Even when disruptions do occur, we tell ourselves we’ll just regroup and tomorrow will be less crazy, but it rarely is. So instead of making progress we repeatedly fall back into familiar patterns of doing what we’ve always done.

What to do?

Begin by identifying potential stumbling blocks or conflicts with existing commitments. How can you manage, delegate or remove them? Are there areas where you would benefit from external support?

Be honest with yourself about how much time you will commit each day to taking action toward achieving your goal.

And this is important … expect to have setbacks now and then. Accept that they are part of the process, learn what you can from each experience and be flexible enough to adjust your plans where necessary.

Then keep moving forward.

You don’t overcome challenges by making them smaller but by making yourself bigger. ~John C. Maxwell

Face Your Fears

Fear is like the proverbial elephant in the room. We all experience it, and it doesn’t just prevent us from closing the gap, left unchecked it is guaranteed to widen it.

Here are just a few examples of the types of fear we may experience when pursuing growth:

  • Fear of making mistakes or failing.
  • Fear of taking risks.
  • Fear of not measuring up, appearing imperfect.
  • Fear of the unknown.
  • Fear of appearing foolish.

All intelligent people are afraid of something. It’s normal and natural to be concerned about your physical and emotional well-being and safety. The question is, how do you deal with that fear?

It’s tempting to rationalize all the reasons we don’t face our fears, chief among them being the all too familiar “Well, you know it’s hard” disclaimer that often proceeds any conversation that has to do with change.

Yes, of course, change is hard.

But consider your options. You can use the fact that change is hard to rationalize inaction and cling for all your worth to the safe and familiar. Or, you can focus your time and energy on doing whatever it takes to close the gap between where you are and where you want to be.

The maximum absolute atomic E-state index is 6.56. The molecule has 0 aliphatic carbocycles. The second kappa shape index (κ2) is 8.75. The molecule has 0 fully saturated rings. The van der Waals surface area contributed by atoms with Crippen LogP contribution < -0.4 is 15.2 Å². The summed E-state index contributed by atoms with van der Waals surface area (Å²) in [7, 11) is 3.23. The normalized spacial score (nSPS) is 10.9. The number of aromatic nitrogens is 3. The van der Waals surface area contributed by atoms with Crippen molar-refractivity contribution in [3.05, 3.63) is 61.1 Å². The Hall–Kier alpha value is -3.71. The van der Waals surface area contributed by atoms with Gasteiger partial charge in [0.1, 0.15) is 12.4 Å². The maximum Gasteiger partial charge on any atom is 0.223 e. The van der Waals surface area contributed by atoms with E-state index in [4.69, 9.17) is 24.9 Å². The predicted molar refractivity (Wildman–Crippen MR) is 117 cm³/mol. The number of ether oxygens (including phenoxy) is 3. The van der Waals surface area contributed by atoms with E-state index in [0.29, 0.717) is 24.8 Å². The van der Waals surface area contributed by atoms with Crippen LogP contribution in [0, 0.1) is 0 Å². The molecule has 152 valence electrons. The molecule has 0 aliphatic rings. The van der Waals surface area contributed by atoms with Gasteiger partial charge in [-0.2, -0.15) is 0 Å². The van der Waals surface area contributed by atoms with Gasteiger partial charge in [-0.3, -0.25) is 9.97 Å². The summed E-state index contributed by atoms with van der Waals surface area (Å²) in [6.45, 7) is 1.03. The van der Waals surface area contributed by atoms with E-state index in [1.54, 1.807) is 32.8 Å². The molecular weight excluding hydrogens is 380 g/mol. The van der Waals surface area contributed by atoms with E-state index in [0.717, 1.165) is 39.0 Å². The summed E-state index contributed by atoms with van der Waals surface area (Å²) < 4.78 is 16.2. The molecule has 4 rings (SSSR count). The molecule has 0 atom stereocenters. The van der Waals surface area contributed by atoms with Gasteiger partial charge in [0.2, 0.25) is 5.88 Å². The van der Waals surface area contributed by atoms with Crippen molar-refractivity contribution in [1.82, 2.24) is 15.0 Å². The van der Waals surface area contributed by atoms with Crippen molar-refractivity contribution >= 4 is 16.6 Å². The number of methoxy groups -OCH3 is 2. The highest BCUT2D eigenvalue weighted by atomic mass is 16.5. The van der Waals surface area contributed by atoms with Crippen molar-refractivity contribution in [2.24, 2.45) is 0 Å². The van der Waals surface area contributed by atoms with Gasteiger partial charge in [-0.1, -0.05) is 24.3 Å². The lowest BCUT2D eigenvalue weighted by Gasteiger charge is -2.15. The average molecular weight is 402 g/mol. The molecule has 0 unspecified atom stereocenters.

What you can’t do is have it both ways.

When you grow tired of allowing fear to direct the course of your life you must face it by doing the things that frighten you one small step at a time.

When I was a kid I had a recurring nightmare of a plane crash. Not surprisingly, that left me terrified of flying. But I had a dream that was bigger than that fear, a burning desire to see the world, so I set out to push through my fear.

It definitely wasn’t easy, but that effort opened the door to a wonderful career in travel industry sales that enabled me to rack up a ton of frequent flyer miles seeing America and traveling extensively throughout Canada, Europe, Asia and the Pacific.

Final Thoughts

There are always going to be risks when you choose to take action. You may achieve your goal, or you may fall short. Your worst fear may come true – and you discover you survived after all! Or … you could achieve far more than you ever dreamed possible.

The only guarantee is that if you don’t try, you will never know what might have been.

Will you be the passenger or the driver in your life journey?
About Marquita A. Herald

Marquita Herald

Marquita is an author, resilience coach and the chief evangelist at Emotionally Resilient Living. She’s also an unapologetic workaholic who loves red wine, rock n’ roll, road trips (and car dancing!), peanut butter cookies and (especially) a dog named Lucy.

She’s saddened and frustrated by excuses and cruelty and believes authentic compassion is the most powerful force in the world.

To learn more about Marquita and the mission of Emotionally Resilient Living click here.

Thank you for sharing!

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  1. I’m so glad you enjoyed the post Joyce. 🙂

  2. Joyce Hansen says:

    I always love it when I’m working on a post or developing topics and our wires cross. Here you are again with sage advice to make me think more deeply about the direction I’m about to write in.